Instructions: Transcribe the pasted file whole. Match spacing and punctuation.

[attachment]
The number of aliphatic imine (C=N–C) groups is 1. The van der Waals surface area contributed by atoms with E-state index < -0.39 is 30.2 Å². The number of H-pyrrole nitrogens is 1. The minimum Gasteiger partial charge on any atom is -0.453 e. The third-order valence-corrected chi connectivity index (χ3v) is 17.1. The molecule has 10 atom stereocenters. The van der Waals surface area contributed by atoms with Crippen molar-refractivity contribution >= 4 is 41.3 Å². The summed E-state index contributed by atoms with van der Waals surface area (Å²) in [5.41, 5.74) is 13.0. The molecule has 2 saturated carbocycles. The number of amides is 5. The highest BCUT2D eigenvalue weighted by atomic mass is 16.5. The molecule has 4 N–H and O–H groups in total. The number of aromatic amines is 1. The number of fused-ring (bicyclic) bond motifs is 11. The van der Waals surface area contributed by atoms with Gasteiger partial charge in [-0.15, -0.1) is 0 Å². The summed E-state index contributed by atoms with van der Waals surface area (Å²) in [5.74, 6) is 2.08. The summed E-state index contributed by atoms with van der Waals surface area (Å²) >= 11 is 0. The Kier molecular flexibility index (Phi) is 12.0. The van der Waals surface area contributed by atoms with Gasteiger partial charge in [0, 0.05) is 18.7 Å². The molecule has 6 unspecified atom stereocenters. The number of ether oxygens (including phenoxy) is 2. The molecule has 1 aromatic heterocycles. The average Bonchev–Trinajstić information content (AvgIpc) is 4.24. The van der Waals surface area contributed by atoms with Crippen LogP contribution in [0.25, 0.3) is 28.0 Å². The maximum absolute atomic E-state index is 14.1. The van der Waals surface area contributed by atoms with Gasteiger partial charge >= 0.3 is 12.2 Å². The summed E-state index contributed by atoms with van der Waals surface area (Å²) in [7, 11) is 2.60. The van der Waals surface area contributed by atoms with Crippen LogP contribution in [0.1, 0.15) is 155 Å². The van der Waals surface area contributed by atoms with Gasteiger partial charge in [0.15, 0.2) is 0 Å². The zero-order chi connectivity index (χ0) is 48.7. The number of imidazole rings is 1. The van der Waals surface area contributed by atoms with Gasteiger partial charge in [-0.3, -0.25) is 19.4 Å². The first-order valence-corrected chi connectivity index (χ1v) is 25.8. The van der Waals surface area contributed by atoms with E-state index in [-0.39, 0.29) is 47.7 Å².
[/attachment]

The number of aliphatic imine (C=N–C) groups is 1. The van der Waals surface area contributed by atoms with E-state index < -0.39 is 30.2 Å². The number of H-pyrrole nitrogens is 1. The minimum Gasteiger partial charge on any atom is -0.453 e. The third-order valence-corrected chi connectivity index (χ3v) is 17.1. The molecule has 10 atom stereocenters. The van der Waals surface area contributed by atoms with Crippen molar-refractivity contribution >= 4 is 41.3 Å². The summed E-state index contributed by atoms with van der Waals surface area (Å²) in [5.41, 5.74) is 13.0. The molecule has 2 saturated carbocycles. The number of amides is 5. The highest BCUT2D eigenvalue weighted by atomic mass is 16.5. The molecule has 4 N–H and O–H groups in total. The number of aromatic amines is 1. The number of fused-ring (bicyclic) bond motifs is 11. The van der Waals surface area contributed by atoms with Gasteiger partial charge in [-0.15, -0.1) is 0 Å². The summed E-state index contributed by atoms with van der Waals surface area (Å²) in [5.74, 6) is 2.08. The summed E-state index contributed by atoms with van der Waals surface area (Å²) >= 11 is 0. The Kier molecular flexibility index (Phi) is 12.0. The van der Waals surface area contributed by atoms with Gasteiger partial charge in [0, 0.05) is 18.7 Å². The molecule has 6 unspecified atom stereocenters. The number of ether oxygens (including phenoxy) is 2. The molecule has 1 aromatic heterocycles. The average Bonchev–Trinajstić information content (AvgIpc) is 4.24. The van der Waals surface area contributed by atoms with Crippen LogP contribution in [0.25, 0.3) is 28.0 Å². The maximum absolute atomic E-state index is 14.1. The van der Waals surface area contributed by atoms with Gasteiger partial charge >= 0.3 is 12.2 Å². The summed E-state index contributed by atoms with van der Waals surface area (Å²) in [7, 11) is 2.60. The van der Waals surface area contributed by atoms with Crippen LogP contribution in [0.1, 0.15) is 155 Å². The van der Waals surface area contributed by atoms with Gasteiger partial charge in [0.15, 0.2) is 0 Å². The zero-order chi connectivity index (χ0) is 48.7. The number of imidazole rings is 1. The van der Waals surface area contributed by atoms with Gasteiger partial charge in [-0.3, -0.25) is 19.4 Å². The first-order valence-corrected chi connectivity index (χ1v) is 25.8. The van der Waals surface area contributed by atoms with E-state index in [-0.39, 0.29) is 47.7 Å².